By the time Tim got to high school, most of his classmates had outgrown their scene phases in favour of pursuing more ‘normie’ pastimes. Tim, meanwhile, didn’t quite get it, still perfectly content to listen to Whitechapel. Nonetheless, it didn’t stop him being any less curious about ‘mainstream’ music and why it was so popular.

“I would go and listen to these songs and really try and understand why people liked them,” he says. “Metal is all very niche, but I started to appreciate music that could reach a wider audience, and dissect what made it accessible and why so many people identify with this kind of music – even people who don’t really care about music. I didn’t personally identify with it, and I was just trying to fit in. Being made to feel like an outcast because of the things that you like is not a good feeling. [Regardless], I developed a very genuine appreciation for a lot of those things.”

Those influences eventually bled into the music Tim made with Polyphia, the band he has been part of since 2010, alongside fellow guitarist Scott LePage, bassist Clay Gober and drummer Clay Aeschliman. Indeed, those sounds have edged further and further into the foreground as their career has progressed – new album Remember That You Will Die is arguably the quartet’s most colourful and eclectic LP to date, throwing elements of pop, funk, EDM and djent at the canvas. It lends their music an accessibility a lot of instrumental guitar music sorely lacks, opening the door for them to their first wave of viral success with a play-through video of their 2013 single Inspire.

Although the lack of a vocalist in the band raised a few eyebrows at first, Tim believes it opens the band up to bigger creative possibilities.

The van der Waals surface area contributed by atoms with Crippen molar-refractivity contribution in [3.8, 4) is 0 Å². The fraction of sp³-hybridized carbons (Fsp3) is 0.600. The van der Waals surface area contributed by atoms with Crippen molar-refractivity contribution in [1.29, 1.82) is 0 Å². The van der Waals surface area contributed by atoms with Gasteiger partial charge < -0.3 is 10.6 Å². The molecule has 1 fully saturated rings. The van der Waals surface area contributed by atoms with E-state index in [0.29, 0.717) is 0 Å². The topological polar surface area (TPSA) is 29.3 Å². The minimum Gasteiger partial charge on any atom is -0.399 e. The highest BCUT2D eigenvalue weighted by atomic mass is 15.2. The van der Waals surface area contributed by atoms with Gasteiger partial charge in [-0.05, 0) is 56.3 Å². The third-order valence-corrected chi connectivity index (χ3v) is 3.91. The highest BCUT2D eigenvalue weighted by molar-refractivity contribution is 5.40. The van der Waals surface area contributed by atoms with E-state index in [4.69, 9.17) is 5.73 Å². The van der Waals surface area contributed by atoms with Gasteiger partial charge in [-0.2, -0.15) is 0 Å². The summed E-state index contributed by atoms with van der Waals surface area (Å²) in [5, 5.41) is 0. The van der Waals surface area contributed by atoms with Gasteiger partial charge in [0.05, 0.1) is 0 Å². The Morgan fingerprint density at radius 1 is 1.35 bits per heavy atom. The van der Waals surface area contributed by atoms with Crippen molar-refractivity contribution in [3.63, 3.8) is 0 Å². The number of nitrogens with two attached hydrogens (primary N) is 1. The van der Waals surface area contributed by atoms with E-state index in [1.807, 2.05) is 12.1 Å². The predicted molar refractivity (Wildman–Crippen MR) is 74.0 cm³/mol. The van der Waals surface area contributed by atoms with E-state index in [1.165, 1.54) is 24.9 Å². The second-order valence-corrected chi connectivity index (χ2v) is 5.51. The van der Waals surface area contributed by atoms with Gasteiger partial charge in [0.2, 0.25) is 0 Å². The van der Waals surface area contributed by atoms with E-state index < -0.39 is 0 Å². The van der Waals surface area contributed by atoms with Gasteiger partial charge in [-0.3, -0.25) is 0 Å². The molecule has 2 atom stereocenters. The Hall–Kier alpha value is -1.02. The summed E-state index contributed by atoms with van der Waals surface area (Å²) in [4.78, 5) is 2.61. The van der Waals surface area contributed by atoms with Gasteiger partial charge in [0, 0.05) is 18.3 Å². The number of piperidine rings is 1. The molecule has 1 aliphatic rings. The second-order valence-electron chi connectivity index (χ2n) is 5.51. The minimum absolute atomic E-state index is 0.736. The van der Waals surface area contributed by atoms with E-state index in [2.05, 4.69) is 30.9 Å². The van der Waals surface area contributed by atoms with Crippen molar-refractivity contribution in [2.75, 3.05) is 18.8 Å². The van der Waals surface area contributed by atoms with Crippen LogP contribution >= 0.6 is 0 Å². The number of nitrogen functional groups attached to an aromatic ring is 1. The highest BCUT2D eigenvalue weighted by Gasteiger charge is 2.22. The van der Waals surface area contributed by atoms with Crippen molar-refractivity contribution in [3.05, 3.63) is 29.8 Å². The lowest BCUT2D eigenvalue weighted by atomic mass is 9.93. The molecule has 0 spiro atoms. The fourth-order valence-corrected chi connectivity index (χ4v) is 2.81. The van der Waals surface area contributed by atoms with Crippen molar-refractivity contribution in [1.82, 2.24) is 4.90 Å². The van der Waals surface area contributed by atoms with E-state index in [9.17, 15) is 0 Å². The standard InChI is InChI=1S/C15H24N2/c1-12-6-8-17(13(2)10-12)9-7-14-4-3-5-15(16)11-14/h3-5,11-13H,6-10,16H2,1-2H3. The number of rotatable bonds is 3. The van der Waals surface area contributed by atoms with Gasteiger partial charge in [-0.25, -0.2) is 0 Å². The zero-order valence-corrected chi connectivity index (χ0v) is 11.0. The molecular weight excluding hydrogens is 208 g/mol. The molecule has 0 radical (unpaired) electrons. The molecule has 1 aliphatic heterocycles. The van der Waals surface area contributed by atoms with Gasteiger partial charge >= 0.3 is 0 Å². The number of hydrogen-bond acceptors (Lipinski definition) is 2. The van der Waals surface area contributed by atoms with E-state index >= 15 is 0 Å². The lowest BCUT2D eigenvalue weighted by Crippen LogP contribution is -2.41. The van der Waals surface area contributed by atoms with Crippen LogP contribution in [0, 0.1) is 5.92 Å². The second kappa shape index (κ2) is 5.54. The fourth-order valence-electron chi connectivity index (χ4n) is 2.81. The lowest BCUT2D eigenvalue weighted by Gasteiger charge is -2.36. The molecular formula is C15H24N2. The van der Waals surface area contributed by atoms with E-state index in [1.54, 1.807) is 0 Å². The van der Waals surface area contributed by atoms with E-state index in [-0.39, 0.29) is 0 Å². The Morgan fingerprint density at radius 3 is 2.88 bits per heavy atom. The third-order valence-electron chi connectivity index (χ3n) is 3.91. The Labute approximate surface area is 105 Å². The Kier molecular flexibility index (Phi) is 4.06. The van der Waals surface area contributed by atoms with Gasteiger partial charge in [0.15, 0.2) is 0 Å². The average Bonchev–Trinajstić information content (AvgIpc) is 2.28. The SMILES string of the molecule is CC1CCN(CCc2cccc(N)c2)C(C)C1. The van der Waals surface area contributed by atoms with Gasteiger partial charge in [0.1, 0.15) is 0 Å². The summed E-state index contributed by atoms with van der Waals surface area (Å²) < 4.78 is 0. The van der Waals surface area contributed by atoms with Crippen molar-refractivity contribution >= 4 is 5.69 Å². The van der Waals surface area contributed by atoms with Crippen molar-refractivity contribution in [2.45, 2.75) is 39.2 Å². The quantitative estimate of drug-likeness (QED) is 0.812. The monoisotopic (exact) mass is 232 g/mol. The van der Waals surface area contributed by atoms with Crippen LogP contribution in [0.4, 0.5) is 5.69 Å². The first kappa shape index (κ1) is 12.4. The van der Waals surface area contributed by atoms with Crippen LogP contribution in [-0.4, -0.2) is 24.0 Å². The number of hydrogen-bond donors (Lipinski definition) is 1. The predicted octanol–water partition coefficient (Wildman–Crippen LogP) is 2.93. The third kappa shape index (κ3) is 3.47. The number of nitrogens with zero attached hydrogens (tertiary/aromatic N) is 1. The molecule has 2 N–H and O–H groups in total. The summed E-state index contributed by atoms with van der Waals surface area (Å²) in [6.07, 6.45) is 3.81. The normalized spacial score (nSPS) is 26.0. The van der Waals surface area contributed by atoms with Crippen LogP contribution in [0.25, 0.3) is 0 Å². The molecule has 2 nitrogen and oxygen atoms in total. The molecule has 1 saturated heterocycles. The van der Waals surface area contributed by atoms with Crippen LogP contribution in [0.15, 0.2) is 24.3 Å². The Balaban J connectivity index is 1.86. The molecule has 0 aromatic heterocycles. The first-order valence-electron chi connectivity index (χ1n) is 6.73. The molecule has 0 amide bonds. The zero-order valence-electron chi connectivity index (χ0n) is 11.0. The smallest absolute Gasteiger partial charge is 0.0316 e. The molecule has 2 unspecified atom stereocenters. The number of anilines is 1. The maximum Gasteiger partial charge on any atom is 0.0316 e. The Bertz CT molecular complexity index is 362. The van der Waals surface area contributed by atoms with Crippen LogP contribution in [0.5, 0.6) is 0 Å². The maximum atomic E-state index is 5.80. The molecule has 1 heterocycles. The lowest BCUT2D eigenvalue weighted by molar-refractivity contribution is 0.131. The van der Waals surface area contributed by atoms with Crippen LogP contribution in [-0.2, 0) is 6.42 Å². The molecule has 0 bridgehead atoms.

“It allows us to be a lot more versatile, and it allows us to do a lot more collaboration,” he says. “The business model I really admired was around 2015-16, when EDM got really popular and you started hearing songs on the radio that were like Zedd and Alessia Cara or something, where it’s Zedd’s song, but it's really just Alessia Cara singing the whole thing. There was a lot of big collabs with DJs and pop stars, the same DJs were doing it with every pop star and really blowing their careers up. That’s kind of the idea with Polyphia: we can collaborate with any singer, rapper, metal vocalist, any instrumentalist, any DJ, and producer.”

It’s easy to see the influence of this model looking at the illustrious list of guest stars on Remember That You Will Die, from Chino Moreno and virtuoso guitarist Steve Vai to rappers Killstation and $not and pop star Sophia Black.

“We just went to go hang out with Bring Me the Horizon the other day and watch their show – it blew my fucking mind,” Tim says. “We were watching it and just taking notes the whole time. The week before, I saw Meshuggah. I have a genuine appreciation for all kinds of music.

“I have nothing but positive energy to put out into the world,” he concludes. “Hopefully kids can listen to our music the same way that I listened to music that made me feel that way. And these kids will grow up and do dope shit.”

Polyphia's new album Remember That You Will Die is out now